WCPT is alerting physical therapists to its policy on infection prevention and control in the light of growing concern among health workers about the outbreak of Ebola in West Africa.
The spread of the deadly Ebola virus in countries such as Liberia, Sierra Leone and Guinea has been described by the international president of Médecins sans Frontières as “the worst Ebola epidemic in history”. Dr Joanne Liu told member states at the United Nations in early September that health workers on the frontline are becoming infected in large numbers.
Physical therapists in Nigeria, which had reported 20 cases of Ebola by the end of September, have contacted WCPT seeking guidance on how physical therapists can protect themselves from infection while continuing to provide services to patients.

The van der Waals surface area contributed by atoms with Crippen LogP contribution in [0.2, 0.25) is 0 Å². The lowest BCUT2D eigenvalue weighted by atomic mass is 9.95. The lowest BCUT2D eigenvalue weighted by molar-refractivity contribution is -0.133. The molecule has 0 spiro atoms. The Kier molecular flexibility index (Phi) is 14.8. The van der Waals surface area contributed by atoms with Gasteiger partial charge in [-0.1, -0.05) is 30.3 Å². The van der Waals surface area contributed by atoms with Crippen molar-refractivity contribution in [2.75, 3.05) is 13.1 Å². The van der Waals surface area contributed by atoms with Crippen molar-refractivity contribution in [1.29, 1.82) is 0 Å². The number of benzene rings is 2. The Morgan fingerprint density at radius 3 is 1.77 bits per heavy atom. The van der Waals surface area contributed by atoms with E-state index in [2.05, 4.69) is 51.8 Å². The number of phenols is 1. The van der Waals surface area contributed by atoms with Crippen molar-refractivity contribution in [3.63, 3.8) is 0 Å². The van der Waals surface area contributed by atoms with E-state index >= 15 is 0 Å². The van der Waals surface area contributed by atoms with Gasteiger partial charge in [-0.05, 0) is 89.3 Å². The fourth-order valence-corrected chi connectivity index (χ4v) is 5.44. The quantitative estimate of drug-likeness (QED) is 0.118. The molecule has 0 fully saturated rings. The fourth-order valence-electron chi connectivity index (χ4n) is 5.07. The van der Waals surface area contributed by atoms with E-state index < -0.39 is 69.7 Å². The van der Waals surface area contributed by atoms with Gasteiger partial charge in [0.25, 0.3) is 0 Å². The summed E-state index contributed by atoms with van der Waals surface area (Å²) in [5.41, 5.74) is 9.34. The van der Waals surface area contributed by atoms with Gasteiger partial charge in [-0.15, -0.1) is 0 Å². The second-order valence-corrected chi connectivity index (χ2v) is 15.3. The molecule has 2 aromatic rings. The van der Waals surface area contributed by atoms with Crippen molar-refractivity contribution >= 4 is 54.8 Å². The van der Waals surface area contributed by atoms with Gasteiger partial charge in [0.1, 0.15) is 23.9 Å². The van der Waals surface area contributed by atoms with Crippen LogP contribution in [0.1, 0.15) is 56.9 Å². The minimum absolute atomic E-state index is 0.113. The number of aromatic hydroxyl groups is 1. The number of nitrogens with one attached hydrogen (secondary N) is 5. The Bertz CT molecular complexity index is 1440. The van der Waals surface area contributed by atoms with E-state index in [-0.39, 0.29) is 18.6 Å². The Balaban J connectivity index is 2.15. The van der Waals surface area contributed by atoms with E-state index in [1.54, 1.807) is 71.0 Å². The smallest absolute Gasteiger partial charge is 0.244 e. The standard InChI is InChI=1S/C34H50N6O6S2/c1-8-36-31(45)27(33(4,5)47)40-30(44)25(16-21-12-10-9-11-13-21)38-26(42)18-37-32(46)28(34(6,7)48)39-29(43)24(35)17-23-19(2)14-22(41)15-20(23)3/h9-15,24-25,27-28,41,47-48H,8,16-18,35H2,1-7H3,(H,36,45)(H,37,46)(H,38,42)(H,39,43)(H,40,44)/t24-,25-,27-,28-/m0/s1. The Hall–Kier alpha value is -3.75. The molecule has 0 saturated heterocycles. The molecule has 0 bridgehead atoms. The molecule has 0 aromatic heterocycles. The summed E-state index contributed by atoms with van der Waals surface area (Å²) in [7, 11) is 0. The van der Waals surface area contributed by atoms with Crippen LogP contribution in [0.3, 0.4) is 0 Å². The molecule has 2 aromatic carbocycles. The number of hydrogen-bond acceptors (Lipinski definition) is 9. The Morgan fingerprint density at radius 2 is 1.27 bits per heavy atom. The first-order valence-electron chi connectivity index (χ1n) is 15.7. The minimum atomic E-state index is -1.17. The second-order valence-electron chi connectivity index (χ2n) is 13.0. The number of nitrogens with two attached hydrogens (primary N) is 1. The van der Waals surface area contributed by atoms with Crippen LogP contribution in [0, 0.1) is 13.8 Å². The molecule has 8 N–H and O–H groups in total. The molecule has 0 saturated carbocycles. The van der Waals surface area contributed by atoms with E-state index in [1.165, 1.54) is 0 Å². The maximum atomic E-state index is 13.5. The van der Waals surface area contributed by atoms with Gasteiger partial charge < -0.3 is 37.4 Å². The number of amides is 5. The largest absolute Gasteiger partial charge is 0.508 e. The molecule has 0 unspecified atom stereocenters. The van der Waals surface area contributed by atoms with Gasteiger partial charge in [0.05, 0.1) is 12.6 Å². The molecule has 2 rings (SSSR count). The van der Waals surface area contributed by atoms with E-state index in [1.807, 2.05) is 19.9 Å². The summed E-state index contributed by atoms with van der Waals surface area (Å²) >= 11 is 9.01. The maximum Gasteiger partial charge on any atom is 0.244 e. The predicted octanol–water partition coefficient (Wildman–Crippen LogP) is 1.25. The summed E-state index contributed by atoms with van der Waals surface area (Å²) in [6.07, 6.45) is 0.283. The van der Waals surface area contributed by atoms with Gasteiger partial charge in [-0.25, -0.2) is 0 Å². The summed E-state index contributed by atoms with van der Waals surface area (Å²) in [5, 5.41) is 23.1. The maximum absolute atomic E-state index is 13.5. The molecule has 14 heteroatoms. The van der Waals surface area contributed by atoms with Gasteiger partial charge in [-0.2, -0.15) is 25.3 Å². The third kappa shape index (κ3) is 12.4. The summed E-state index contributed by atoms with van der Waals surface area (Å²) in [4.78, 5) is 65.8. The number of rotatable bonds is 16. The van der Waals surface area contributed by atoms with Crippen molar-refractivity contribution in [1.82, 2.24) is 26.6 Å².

Tracy Bury, WCPT’s Director of Professional Policy, said: “Our thoughts are with our colleagues facing challenging times in dealing with the trauma and loss that Ebola has brought to many African countries.” She has advised physical therapists affected by these issues to consult:
- WCPT’s policy on infection prevention and control
- World Health Organization guidance
- World Health Organization updates
- World Federation of Public Health Associations guidance
- Advice issued by national governments and health ministries
- Advice from local public health officials.
“In keeping with WCPT’s policy, physical therapists should implement best practice in infection prevention and control when working in any practice setting, to protect themselves and others,” said Tracy Bury.
The Nigeria Society of Physiotherapy has issued a position statement explaining the role of physiotherapists, and calling on the government to act to protect health workers and ensure containment strategies as outlined by WHO.
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